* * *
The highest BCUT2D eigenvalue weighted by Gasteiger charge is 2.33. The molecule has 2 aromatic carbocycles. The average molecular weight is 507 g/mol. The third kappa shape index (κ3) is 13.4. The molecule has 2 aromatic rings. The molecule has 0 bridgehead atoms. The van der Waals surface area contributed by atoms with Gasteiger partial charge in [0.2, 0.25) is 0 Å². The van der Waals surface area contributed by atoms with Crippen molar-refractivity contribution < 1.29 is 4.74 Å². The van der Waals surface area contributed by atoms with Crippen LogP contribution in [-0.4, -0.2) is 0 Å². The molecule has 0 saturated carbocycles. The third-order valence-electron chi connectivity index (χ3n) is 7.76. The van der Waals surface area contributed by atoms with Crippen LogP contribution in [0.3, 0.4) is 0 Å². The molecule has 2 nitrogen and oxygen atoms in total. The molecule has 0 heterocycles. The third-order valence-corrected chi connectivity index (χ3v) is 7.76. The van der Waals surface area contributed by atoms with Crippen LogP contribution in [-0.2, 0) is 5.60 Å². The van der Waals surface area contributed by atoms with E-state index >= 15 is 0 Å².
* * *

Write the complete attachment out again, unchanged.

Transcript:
The highest BCUT2D eigenvalue weighted by Gasteiger charge is 2.33. The molecule has 2 aromatic carbocycles. The average molecular weight is 507 g/mol. The third kappa shape index (κ3) is 13.4. The molecule has 2 aromatic rings. The molecule has 0 bridgehead atoms. The van der Waals surface area contributed by atoms with Gasteiger partial charge in [0.2, 0.25) is 0 Å². The van der Waals surface area contributed by atoms with Crippen molar-refractivity contribution < 1.29 is 4.74 Å². The van der Waals surface area contributed by atoms with Crippen LogP contribution in [-0.4, -0.2) is 0 Å². The molecule has 0 saturated carbocycles. The third-order valence-electron chi connectivity index (χ3n) is 7.76. The van der Waals surface area contributed by atoms with Crippen LogP contribution in [0.3, 0.4) is 0 Å². The molecule has 2 nitrogen and oxygen atoms in total. The molecule has 0 heterocycles. The third-order valence-corrected chi connectivity index (χ3v) is 7.76. The van der Waals surface area contributed by atoms with Crippen LogP contribution in [-0.2, 0) is 5.60 Å². The van der Waals surface area contributed by atoms with E-state index >= 15 is 0 Å².